Rather than feeling like we have to be little island
And do everything by ourselves.
Maybe it’s a gift of our size,
But I’d like to think it’s something we’ll keep as we grow, too,
Because it’s the future of the church, and it’s something that youth,
Particularly youth outside of church bodies, have said in a lot of the recent reports:
They don’t want a church to start a program and expect them to show up.
They want a church that will come out and meet them where they already are
And join them in the work they’re already doing.
So, for example, we don’t run our own food ministry at Redeemer.
But we support food ministries in our community as volunteers and with donations;
We are the home of Mobile Pantry and take great joy in supporting their work;
We contribute to food ministries around the world through ELCA World Hunger,
And I’m active in organizations that advocate for laws to fight hunger and poverty
In Wisconsin (and starting to do a better job of inviting you all to be advocates with me.)
And that’s a good segue into the part of this that I think we need to work on
As a congregation,
Which is getting to know each other well enough
That we can invite each other to share our gifts.
Part of being church together is all of us being able to say,
“You are important to this congregation, and to me.
We need your gifts. We need you.”
We very rarely dare to be that bold, that direct
When we talk to each other as brothers and sisters in Christ.
We very rarely share how important each one of us is to each other
And to this congregation.
But if we can pray for each other more.
If we can get to know each other’s names and gifts,
We can work on doing a better job, as disciples,
of inviting each other to share those gifts.
I’m going to pick on John Herder because I knew he was going to be here today.
You probably know that John is great with numbers,
And that he’s a great leader and speaker, too.
But have you considered that he’d be a really wonderful confirmation mentor?
He would be, you know.
Because he cares about young people,
and he has great faith stories and perspectives to share.
And, he could take them curling.
When we form relationships with our brothers and sisters in Christ,
When we share our own gifts and encourage others to share theirs,
Suddenly we are rich.
Suddenly, there is abundance where before there was anxiety and fear.
The truth about the world is that there are many things to be anxious and fearful about.
And not having enough is a reality for many people,
And for others, it may seem like enough is never enough,
No matter how much money we make.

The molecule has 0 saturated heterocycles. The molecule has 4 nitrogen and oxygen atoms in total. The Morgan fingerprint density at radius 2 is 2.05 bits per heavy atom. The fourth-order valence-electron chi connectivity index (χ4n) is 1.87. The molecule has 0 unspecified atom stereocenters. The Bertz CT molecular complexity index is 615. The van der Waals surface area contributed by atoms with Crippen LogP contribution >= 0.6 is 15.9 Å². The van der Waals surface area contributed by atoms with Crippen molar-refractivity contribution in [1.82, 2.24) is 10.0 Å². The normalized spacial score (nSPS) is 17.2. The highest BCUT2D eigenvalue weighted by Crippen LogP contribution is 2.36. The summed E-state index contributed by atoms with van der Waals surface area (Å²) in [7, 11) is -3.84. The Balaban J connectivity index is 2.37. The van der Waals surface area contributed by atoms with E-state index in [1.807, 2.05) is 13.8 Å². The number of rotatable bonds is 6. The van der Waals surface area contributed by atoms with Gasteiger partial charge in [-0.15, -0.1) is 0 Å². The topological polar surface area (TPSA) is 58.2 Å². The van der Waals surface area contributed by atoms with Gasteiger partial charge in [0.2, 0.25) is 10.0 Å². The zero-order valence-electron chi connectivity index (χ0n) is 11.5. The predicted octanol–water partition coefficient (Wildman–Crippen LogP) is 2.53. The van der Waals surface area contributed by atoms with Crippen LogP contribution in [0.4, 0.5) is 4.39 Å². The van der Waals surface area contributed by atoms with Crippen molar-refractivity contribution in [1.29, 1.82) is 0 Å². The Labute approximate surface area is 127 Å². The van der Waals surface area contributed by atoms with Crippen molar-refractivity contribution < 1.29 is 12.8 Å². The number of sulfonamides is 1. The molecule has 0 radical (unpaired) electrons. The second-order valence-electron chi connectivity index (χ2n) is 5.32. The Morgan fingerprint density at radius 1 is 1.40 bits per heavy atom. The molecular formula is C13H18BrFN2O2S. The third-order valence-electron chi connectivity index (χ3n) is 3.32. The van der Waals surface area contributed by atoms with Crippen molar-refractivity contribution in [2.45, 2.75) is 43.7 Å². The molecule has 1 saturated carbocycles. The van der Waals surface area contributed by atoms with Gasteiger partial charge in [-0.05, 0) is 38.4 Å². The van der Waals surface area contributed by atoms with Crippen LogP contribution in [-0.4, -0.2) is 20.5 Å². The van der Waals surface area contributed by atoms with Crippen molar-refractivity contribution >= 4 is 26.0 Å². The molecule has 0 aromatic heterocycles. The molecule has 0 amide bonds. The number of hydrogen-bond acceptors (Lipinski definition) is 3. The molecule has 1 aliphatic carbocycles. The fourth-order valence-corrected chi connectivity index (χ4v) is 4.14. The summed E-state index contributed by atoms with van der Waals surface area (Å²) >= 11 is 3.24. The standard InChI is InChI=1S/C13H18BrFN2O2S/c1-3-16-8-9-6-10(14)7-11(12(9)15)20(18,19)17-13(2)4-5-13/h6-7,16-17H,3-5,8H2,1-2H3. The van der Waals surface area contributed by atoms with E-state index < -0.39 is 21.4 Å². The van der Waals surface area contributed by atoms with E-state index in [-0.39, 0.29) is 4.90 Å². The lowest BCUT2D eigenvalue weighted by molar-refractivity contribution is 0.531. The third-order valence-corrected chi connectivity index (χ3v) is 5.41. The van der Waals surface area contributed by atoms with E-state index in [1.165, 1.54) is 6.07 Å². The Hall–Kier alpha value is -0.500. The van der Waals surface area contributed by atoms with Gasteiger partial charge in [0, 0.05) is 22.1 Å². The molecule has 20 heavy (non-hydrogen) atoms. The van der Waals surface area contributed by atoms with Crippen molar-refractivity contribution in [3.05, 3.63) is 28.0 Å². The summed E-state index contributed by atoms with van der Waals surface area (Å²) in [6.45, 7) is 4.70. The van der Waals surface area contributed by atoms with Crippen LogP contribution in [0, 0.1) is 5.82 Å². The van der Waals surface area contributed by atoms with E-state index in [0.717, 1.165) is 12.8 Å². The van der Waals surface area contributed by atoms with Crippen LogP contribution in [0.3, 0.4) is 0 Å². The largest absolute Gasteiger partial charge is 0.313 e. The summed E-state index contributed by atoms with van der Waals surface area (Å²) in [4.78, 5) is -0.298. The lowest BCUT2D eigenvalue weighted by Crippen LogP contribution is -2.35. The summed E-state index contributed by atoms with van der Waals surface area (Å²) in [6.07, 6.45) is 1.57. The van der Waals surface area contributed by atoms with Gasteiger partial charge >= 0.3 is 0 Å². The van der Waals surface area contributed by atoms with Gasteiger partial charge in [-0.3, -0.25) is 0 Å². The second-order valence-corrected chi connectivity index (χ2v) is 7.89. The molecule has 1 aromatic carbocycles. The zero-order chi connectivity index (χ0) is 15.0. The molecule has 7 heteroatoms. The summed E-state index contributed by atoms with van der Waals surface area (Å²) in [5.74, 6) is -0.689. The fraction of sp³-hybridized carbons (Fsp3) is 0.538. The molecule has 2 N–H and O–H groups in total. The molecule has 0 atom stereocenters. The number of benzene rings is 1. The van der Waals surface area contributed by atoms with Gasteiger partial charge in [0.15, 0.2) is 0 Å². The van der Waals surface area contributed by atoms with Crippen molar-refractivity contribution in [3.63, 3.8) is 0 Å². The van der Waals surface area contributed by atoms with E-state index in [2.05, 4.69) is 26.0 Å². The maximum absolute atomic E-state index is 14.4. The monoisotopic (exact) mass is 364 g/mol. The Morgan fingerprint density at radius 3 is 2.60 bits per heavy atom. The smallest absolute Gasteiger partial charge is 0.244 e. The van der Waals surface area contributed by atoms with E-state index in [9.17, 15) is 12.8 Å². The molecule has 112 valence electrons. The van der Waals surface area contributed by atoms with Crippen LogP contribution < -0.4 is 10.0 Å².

But Jesus went to a wedding, and his very first miracle was a miracle of abundance.
It was a miracle of making sure there was more than enough wine,
And not just any wine, GOOD wine,
To go around at the celebration.
It was not a necessary miracle.
It was a miracle that shows that God loves a good party,
That God loves it when people come together,
And enjoy time with each other,
That God gives good gifts, and gives them abundantly.
When we come together,
Our good gifts from God are combined to create abundance.
Thanks be to God.
Jesus’ words from our Gospel lesson today came to mind right away.
Jesus tells his disciples: “Do not be alarmed.”
Easy for you to say, Jesus.
Or maybe it’s not.
Remember that Jesus came to earth completely God and completely human.
He experienced everything it means to be human,
And he knows, and so God knows, the experience of human fear.
Any time the words “Do not be afraid” are used in the Bible,
It’s never in situations where there’s nothing to be afraid of.
It’s always in situations where people have very good reason to be afraid.
Jesus isn’t telling the disciples, “You have nothing to fear.”
Or “Your fears are unfounded.”
He knows that the changes in the world his friends will experience
Are going to be frightening.
Jesus’ friends are going to watch him be violently captured and executed by the government.
Jesus’ friends will live to see the temple destroyed,
Those beautiful, strong buildings with their large stones toppled and scattered.
Jesus’ friends will be forced to practice their faith under persecution,
And some of them will be executed the same way Jesus was.
The lives and worlds of Jesus’ friends will be so chaotic, uprooted, and violent
That most of them will live and die convinced that the end of the world
Was going to come very, very soon.
“These MUST be the end times,” they thought,
“Because everything I thought I knew
Everything I trusted and that made me feel safe and secure,